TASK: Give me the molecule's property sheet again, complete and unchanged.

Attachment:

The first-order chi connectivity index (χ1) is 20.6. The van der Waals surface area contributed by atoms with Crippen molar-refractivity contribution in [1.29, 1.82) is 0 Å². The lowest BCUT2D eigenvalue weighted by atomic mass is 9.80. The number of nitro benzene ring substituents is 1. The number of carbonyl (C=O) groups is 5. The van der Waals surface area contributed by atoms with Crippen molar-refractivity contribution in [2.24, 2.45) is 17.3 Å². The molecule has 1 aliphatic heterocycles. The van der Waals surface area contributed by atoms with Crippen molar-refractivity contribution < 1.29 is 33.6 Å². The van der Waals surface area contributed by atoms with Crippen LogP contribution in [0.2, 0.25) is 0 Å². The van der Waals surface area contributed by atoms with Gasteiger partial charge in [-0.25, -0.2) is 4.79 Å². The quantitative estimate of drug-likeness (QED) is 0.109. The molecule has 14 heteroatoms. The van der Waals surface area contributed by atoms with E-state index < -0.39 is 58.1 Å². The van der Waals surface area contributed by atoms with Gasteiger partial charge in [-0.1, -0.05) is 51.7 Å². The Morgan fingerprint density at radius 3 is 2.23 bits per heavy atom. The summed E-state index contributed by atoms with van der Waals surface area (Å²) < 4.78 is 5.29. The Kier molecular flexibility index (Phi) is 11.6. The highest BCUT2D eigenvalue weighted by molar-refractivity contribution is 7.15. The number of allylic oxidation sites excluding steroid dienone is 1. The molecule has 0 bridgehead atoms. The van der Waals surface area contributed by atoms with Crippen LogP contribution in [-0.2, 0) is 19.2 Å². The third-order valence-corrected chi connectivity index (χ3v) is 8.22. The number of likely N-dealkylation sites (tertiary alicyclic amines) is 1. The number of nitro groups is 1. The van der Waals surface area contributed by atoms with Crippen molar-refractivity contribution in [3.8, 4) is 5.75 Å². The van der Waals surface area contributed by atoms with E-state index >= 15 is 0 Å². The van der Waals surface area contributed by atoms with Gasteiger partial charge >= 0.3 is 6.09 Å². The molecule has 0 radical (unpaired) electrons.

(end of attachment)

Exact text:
The first-order chi connectivity index (χ1) is 20.6. The van der Waals surface area contributed by atoms with Crippen molar-refractivity contribution in [1.29, 1.82) is 0 Å². The lowest BCUT2D eigenvalue weighted by atomic mass is 9.80. The number of nitro benzene ring substituents is 1. The number of carbonyl (C=O) groups is 5. The van der Waals surface area contributed by atoms with Crippen molar-refractivity contribution in [2.24, 2.45) is 17.3 Å². The molecule has 1 aliphatic heterocycles. The van der Waals surface area contributed by atoms with Crippen molar-refractivity contribution < 1.29 is 33.6 Å². The van der Waals surface area contributed by atoms with Crippen LogP contribution in [0.2, 0.25) is 0 Å². The van der Waals surface area contributed by atoms with Gasteiger partial charge in [-0.25, -0.2) is 4.79 Å². The quantitative estimate of drug-likeness (QED) is 0.109. The molecule has 14 heteroatoms. The van der Waals surface area contributed by atoms with E-state index < -0.39 is 58.1 Å². The van der Waals surface area contributed by atoms with Gasteiger partial charge in [-0.1, -0.05) is 51.7 Å². The Morgan fingerprint density at radius 3 is 2.23 bits per heavy atom. The summed E-state index contributed by atoms with van der Waals surface area (Å²) < 4.78 is 5.29. The Kier molecular flexibility index (Phi) is 11.6. The highest BCUT2D eigenvalue weighted by molar-refractivity contribution is 7.15. The number of allylic oxidation sites excluding steroid dienone is 1. The molecule has 0 bridgehead atoms. The van der Waals surface area contributed by atoms with Crippen LogP contribution in [-0.2, 0) is 19.2 Å². The third-order valence-corrected chi connectivity index (χ3v) is 8.22. The number of likely N-dealkylation sites (tertiary alicyclic amines) is 1. The number of nitro groups is 1. The van der Waals surface area contributed by atoms with Crippen molar-refractivity contribution in [3.8, 4) is 5.75 Å². The van der Waals surface area contributed by atoms with E-state index >= 15 is 0 Å². The van der Waals surface area contributed by atoms with Gasteiger partial charge >= 0.3 is 6.09 Å². The molecule has 0 radical (unpaired) electrons.